The door creaked with a painful noise as if it is really bothered from being awakened by a deep slumber. We stood back as we were expecting a gust of dust, a few pigeons or bats. I was a bit scared as birds spook me. The beak, eyes and feather form a strange combination and are something from my nightmares. In earnest I was wishing that there are bats rather than pigeons.
As the door opened it surprised us, no dust, no pigeons, no bats, not even rodents. It was eerily clean, as if some one lives in it. My nose hit a sudden smell of damp. Damp air makes me uneasy, it is as if I have not cleaned myself for days. My father turned around and wrinkled his nose, the damp hit hin too and I just lifted my shoulder and tilted my head to the left while upturning my lips in a gesture that confirmed the dampness. There was a desk and chair at the left corner of the room, it was a mix between a hall ans a room, the desk overlooked a window, we tip toed towards the desk. The entire wooden frame on the window was in shambles, the hinges were half broken and the clasps were barely there. I placed both my hands on the desk and looked out, it opened up to the empty field just next to the house. When I removed my hand father said, "Look no hand print, no dust."
I remarked, "The ghost here is sure a tidy one."
We both smirked and father opened the left hand drawer, with some effort. As we opened it we found a vintage lighter, we both looked at each other, father is a smoker and a lighter will obviously interest him. I picked it up and tried lighting it up, it was working. I looked at him and gave a wicked smile.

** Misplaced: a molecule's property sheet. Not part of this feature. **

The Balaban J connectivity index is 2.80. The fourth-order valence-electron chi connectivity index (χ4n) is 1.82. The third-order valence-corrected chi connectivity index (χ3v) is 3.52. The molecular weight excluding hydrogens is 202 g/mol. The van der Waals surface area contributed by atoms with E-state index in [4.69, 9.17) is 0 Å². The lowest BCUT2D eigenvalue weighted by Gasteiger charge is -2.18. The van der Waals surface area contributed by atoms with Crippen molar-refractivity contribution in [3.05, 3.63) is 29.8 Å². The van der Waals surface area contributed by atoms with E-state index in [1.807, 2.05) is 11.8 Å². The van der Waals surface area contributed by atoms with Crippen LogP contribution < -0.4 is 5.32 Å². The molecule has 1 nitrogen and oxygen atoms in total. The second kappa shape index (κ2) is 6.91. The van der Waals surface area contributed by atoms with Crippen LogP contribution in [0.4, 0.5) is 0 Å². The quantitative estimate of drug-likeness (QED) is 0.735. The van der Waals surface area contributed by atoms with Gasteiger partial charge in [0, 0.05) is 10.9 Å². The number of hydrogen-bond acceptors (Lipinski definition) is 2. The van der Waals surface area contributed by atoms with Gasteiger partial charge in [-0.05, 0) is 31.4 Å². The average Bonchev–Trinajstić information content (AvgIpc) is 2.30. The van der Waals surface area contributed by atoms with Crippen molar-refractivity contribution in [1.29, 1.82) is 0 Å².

"No, we are not taking it." he said as a matter of fact. I kept it down and said, "OK."
We rummaged through the drawer and picked up some vintage pictures. All of them had a little girl of ten, with striking eyes. Though black and white, you could tell that her eyes were either grey or blue in colour. She had dark lashes and brow and a look of prominent mischief. I felt she looked at you with an intention to harm you. I shuddered as I went from one picture to the other. With each picture, she became more lively, as if each passing picture added some sinister magic and she came back to life every second. Her casual frock, unkempt hair, hair stance, her hands ready to play and fondle, every thing grasped me in a kind of dread, but I could not keep my eyes off her. It went eerily silent, as if all the sounds of the world was cut off.
Then it happened, a flap of wing and a pigeon came and sat on the window ledge, it looked at me and I stepped back all of a sudden. there was a door at the end of the room in the middle and I saw a clear impression of a person, passing by. I froze and looked to my side. No one was there. I gave my father a scared look. He rushed towards the door to see, what it was. I ran behind him to stop him. Bravery at times can be injurious to your health. The door opened to a corridor, we hurried into it, there were two rooms on each side. I entered one and he another. We could find nothing. It was an empty room with a half door opening to the right, I breathed heavy sigh and was about to go out when I heard the door creek. I froze as I heard a shuffle.
"It's me and who are you?" boomed a voice of a middle aged woman. I turned around to see a petite middle aged woman, Little hands that are up to something, sharp blue eyes that force you to look at them, hair half grey in strings, wearing a heavy woollen cloak gown, hands more wrinkled than face. The sharp eyes exhibiting a hint of crow feet, sharp nose and a fuller lip.